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The billion-dollar boat

Dear Friend,

The annual meeting that spawned the Monte Carlo rendezvous, the IUMI mega marine conference, has been going on this week in Tokyo.

Every year Eric Alexander, a regular correspondent of Reinsurance and a former London market marine underwriter, goes out and covers the event for us.

I’ve just had his IUMI report run across my desk.

What everyone has been worrying about this year is a huge new class of container ship (or to use the marine jargon, an ultra-large container Ship — ULCS) of which the first, the Emma Maersk has been built and is sailing.

This is an awesome construction – designed to hold 11,000 (and maybe even on occasions up to 14,500) containers in one go.

We’re talking some pretty hefty values here — $145m for the hull and around $880m for the 11,000 containers — a $1bn boat!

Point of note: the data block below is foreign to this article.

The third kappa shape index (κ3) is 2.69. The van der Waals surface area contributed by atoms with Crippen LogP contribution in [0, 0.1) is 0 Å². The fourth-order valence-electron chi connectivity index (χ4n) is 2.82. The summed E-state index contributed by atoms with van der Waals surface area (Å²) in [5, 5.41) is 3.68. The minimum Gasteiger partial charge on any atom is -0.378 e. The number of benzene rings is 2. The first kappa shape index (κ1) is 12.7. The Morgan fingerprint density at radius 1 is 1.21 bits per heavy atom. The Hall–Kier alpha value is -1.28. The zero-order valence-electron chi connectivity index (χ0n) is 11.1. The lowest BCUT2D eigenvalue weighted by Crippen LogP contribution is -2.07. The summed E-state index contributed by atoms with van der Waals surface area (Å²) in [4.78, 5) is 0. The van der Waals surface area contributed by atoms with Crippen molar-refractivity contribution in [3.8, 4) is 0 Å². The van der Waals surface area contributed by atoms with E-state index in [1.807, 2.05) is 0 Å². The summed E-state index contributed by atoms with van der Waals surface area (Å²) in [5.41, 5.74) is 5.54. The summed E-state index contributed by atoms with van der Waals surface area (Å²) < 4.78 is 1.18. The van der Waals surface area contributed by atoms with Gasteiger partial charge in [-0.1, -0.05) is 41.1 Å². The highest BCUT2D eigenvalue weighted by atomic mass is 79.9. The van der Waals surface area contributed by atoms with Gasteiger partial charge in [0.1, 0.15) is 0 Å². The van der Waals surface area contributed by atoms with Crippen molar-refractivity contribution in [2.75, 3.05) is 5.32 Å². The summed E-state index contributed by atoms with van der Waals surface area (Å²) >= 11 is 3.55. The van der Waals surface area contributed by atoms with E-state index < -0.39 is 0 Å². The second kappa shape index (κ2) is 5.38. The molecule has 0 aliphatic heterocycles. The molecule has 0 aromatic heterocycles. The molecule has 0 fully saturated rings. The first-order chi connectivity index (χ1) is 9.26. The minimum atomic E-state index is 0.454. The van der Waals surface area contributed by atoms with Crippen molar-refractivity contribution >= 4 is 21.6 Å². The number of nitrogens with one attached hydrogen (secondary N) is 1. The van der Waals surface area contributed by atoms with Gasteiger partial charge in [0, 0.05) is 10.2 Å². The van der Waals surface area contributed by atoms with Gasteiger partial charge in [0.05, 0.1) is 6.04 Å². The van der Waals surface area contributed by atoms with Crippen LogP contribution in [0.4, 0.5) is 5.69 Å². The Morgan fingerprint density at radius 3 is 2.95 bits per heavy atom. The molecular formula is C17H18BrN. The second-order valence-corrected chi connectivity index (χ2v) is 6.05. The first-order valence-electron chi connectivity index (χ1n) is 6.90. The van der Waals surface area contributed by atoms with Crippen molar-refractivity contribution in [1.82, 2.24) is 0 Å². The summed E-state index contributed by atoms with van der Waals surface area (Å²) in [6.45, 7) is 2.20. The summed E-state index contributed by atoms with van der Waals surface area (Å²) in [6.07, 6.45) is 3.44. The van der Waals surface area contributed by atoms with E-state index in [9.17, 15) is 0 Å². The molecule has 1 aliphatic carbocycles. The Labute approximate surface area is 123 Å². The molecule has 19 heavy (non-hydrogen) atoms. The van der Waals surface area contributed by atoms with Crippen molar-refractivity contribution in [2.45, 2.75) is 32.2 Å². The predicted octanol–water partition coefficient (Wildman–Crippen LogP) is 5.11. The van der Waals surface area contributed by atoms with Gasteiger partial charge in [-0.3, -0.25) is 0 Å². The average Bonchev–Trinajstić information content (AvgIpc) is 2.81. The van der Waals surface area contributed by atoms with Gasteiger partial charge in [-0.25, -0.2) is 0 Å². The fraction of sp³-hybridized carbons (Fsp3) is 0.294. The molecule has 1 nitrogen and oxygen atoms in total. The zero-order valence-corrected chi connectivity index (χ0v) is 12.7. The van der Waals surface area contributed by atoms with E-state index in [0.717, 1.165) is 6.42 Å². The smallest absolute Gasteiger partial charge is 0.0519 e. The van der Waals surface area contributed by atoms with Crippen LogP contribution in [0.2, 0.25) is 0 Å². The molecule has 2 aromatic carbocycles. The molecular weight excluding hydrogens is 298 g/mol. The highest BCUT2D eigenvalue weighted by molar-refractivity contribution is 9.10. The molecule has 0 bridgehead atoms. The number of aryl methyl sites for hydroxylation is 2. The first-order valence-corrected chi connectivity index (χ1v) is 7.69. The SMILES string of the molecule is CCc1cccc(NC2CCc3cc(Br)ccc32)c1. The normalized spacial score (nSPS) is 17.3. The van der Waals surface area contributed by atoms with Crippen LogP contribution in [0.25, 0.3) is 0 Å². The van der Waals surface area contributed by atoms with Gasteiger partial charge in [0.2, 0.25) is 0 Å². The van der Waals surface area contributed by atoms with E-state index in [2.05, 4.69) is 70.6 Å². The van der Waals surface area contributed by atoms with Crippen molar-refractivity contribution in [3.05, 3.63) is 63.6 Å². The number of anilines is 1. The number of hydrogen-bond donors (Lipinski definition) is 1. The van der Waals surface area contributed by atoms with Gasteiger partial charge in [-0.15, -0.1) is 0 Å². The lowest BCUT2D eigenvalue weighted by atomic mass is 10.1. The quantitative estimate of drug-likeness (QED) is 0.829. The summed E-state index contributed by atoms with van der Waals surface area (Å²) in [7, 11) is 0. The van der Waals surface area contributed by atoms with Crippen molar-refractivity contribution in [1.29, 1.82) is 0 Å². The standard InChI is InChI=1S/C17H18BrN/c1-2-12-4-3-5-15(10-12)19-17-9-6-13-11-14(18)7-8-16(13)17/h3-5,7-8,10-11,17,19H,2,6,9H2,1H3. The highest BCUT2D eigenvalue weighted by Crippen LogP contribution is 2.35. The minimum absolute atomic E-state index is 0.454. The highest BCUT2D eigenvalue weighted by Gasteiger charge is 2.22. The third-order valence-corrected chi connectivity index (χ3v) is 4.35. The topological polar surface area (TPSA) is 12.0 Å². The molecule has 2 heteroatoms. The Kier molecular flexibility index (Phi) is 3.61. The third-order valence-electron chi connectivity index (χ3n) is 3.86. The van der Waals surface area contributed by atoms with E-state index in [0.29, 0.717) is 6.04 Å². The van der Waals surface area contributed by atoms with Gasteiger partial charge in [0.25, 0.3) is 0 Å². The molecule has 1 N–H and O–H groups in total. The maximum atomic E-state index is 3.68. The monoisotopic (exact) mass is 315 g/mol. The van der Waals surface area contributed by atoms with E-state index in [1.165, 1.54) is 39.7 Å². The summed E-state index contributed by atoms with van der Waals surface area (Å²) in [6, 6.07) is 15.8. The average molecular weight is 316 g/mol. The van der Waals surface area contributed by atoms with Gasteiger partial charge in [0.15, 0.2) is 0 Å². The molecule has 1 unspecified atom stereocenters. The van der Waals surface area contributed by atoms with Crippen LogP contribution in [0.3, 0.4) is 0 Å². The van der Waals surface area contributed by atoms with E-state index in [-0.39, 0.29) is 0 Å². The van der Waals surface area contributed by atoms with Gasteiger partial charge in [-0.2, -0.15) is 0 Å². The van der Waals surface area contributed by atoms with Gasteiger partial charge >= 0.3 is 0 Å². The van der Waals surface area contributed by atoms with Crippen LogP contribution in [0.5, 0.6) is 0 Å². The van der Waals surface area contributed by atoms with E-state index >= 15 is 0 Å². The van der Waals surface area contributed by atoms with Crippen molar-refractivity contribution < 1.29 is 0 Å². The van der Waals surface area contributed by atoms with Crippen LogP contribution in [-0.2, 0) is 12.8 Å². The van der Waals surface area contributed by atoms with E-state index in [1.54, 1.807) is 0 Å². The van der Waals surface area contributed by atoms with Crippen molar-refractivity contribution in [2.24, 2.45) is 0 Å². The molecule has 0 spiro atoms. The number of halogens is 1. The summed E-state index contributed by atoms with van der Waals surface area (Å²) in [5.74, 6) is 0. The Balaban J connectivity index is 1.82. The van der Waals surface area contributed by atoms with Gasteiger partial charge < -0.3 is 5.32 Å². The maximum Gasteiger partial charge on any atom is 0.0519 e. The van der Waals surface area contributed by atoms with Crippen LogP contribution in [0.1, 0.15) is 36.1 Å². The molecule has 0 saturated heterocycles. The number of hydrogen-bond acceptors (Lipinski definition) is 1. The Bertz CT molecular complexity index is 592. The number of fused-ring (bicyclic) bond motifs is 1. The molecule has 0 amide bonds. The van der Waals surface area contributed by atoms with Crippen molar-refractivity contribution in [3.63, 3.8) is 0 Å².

But there’s more — the Emma Maersk carries lots of fuel — almost half an Exxon Valdez worth! In fact enough to cause a $500m pollution incident.

Add in those extra 3,500 containers to bring it up to the occasional 14,500 max load and Emma is close to becoming a $2bn floating exposure.

Now just get two of these babies to collide in heavy fog the English Channel…

I had no idea that cargo was becoming a such Cat-exposed business.

But here’s something amazing — Cargo underwriters don’t have any method to allow them to handle aggregates.

The standard practice of writing open covers means that they don’t have any reliable way of measuring accumulations.

So if you thought property Cat retro players were writing by the seat of their pants, you should check out these guys!

If the Emma Maersk went down tomorrow – no-one would be able to tell you how many of the 11,000 containers were theirs — until the claims started coming in.

There’s bound to be a technological way to solve this problem — say by using Radio Frequency ID tracking devices on individual containers, so that underwriters can track aggregates and buy cat cover as needed.

And in fact Swiss Re just mentioned all this technology in their pervasive computing report that was also out this week.

So attention modellers and risk consultants — looks like there’s plenty of juicy work in the offing — I’d get working on it right away.

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